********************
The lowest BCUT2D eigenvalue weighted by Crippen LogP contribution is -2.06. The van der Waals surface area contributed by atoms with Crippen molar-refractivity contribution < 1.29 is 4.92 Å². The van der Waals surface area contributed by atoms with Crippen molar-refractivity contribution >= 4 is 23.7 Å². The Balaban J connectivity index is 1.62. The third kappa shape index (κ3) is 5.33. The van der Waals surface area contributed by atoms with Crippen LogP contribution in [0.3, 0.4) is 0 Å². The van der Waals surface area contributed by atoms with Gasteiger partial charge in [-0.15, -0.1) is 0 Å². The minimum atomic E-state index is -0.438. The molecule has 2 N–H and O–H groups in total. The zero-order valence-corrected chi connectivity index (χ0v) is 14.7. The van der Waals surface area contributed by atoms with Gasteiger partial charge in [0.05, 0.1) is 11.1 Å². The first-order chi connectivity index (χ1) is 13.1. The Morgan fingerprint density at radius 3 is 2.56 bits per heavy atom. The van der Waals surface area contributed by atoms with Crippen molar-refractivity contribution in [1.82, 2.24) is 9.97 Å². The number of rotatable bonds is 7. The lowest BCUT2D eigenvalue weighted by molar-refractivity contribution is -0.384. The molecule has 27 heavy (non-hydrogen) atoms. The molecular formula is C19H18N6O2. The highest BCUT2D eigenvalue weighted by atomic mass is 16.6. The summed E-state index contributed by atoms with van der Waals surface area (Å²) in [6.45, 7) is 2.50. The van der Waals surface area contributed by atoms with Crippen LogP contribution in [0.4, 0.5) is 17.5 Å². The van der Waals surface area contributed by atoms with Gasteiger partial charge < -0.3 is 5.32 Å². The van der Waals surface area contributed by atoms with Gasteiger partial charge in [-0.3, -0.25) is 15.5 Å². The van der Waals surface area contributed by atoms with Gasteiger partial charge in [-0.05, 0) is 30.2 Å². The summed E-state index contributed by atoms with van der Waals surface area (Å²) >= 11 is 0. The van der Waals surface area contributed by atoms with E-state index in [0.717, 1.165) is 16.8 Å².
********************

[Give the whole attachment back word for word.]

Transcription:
The lowest BCUT2D eigenvalue weighted by Crippen LogP contribution is -2.06. The van der Waals surface area contributed by atoms with Crippen molar-refractivity contribution < 1.29 is 4.92 Å². The van der Waals surface area contributed by atoms with Crippen molar-refractivity contribution >= 4 is 23.7 Å². The Balaban J connectivity index is 1.62. The third kappa shape index (κ3) is 5.33. The van der Waals surface area contributed by atoms with Crippen LogP contribution in [0.3, 0.4) is 0 Å². The van der Waals surface area contributed by atoms with Gasteiger partial charge in [-0.15, -0.1) is 0 Å². The minimum atomic E-state index is -0.438. The molecule has 2 N–H and O–H groups in total. The zero-order valence-corrected chi connectivity index (χ0v) is 14.7. The van der Waals surface area contributed by atoms with Gasteiger partial charge in [0.05, 0.1) is 11.1 Å². The first-order chi connectivity index (χ1) is 13.1. The Morgan fingerprint density at radius 3 is 2.56 bits per heavy atom. The van der Waals surface area contributed by atoms with Crippen molar-refractivity contribution in [1.82, 2.24) is 9.97 Å². The number of rotatable bonds is 7. The lowest BCUT2D eigenvalue weighted by molar-refractivity contribution is -0.384. The molecule has 27 heavy (non-hydrogen) atoms. The molecular formula is C19H18N6O2. The highest BCUT2D eigenvalue weighted by atomic mass is 16.6. The summed E-state index contributed by atoms with van der Waals surface area (Å²) in [6.45, 7) is 2.50. The van der Waals surface area contributed by atoms with Crippen LogP contribution in [0.4, 0.5) is 17.5 Å². The van der Waals surface area contributed by atoms with Gasteiger partial charge < -0.3 is 5.32 Å². The van der Waals surface area contributed by atoms with Gasteiger partial charge in [-0.3, -0.25) is 15.5 Å². The van der Waals surface area contributed by atoms with Gasteiger partial charge in [-0.05, 0) is 30.2 Å². The summed E-state index contributed by atoms with van der Waals surface area (Å²) >= 11 is 0. The van der Waals surface area contributed by atoms with E-state index in [0.717, 1.165) is 16.8 Å².